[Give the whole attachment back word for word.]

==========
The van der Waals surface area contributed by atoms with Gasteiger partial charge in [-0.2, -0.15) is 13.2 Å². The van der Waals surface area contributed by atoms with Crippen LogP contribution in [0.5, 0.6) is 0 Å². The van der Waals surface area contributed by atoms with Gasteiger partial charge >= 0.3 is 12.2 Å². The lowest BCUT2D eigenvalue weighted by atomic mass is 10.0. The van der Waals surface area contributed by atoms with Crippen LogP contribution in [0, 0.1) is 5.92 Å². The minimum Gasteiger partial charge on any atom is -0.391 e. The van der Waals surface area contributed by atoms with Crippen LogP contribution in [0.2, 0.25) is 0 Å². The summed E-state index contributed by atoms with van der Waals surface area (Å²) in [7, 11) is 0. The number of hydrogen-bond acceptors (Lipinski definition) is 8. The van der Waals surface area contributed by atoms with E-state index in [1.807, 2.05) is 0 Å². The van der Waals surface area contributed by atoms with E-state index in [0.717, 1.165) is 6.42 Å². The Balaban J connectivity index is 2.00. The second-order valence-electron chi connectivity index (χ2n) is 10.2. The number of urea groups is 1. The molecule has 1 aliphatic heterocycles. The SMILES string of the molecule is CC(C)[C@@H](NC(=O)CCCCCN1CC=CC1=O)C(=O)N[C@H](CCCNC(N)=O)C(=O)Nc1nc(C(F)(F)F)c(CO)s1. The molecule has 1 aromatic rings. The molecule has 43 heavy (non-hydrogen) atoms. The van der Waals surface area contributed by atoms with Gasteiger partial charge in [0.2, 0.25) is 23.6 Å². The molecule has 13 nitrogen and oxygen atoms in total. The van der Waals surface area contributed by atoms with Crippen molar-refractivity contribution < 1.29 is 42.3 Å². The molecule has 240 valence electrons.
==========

The van der Waals surface area contributed by atoms with Gasteiger partial charge in [-0.2, -0.15) is 13.2 Å². The van der Waals surface area contributed by atoms with Crippen LogP contribution in [0.5, 0.6) is 0 Å². The van der Waals surface area contributed by atoms with Gasteiger partial charge >= 0.3 is 12.2 Å². The lowest BCUT2D eigenvalue weighted by atomic mass is 10.0. The van der Waals surface area contributed by atoms with Crippen LogP contribution in [0, 0.1) is 5.92 Å². The minimum Gasteiger partial charge on any atom is -0.391 e. The van der Waals surface area contributed by atoms with Crippen LogP contribution in [0.2, 0.25) is 0 Å². The summed E-state index contributed by atoms with van der Waals surface area (Å²) in [7, 11) is 0. The number of hydrogen-bond acceptors (Lipinski definition) is 8. The van der Waals surface area contributed by atoms with E-state index in [1.807, 2.05) is 0 Å². The van der Waals surface area contributed by atoms with E-state index in [0.717, 1.165) is 6.42 Å². The Balaban J connectivity index is 2.00. The second-order valence-electron chi connectivity index (χ2n) is 10.2. The number of urea groups is 1. The molecule has 1 aliphatic heterocycles. The SMILES string of the molecule is CC(C)[C@@H](NC(=O)CCCCCN1CC=CC1=O)C(=O)N[C@H](CCCNC(N)=O)C(=O)Nc1nc(C(F)(F)F)c(CO)s1. The molecule has 1 aromatic rings. The molecule has 43 heavy (non-hydrogen) atoms. The van der Waals surface area contributed by atoms with Gasteiger partial charge in [0.2, 0.25) is 23.6 Å². The molecule has 13 nitrogen and oxygen atoms in total. The van der Waals surface area contributed by atoms with Crippen molar-refractivity contribution < 1.29 is 42.3 Å². The molecule has 240 valence electrons.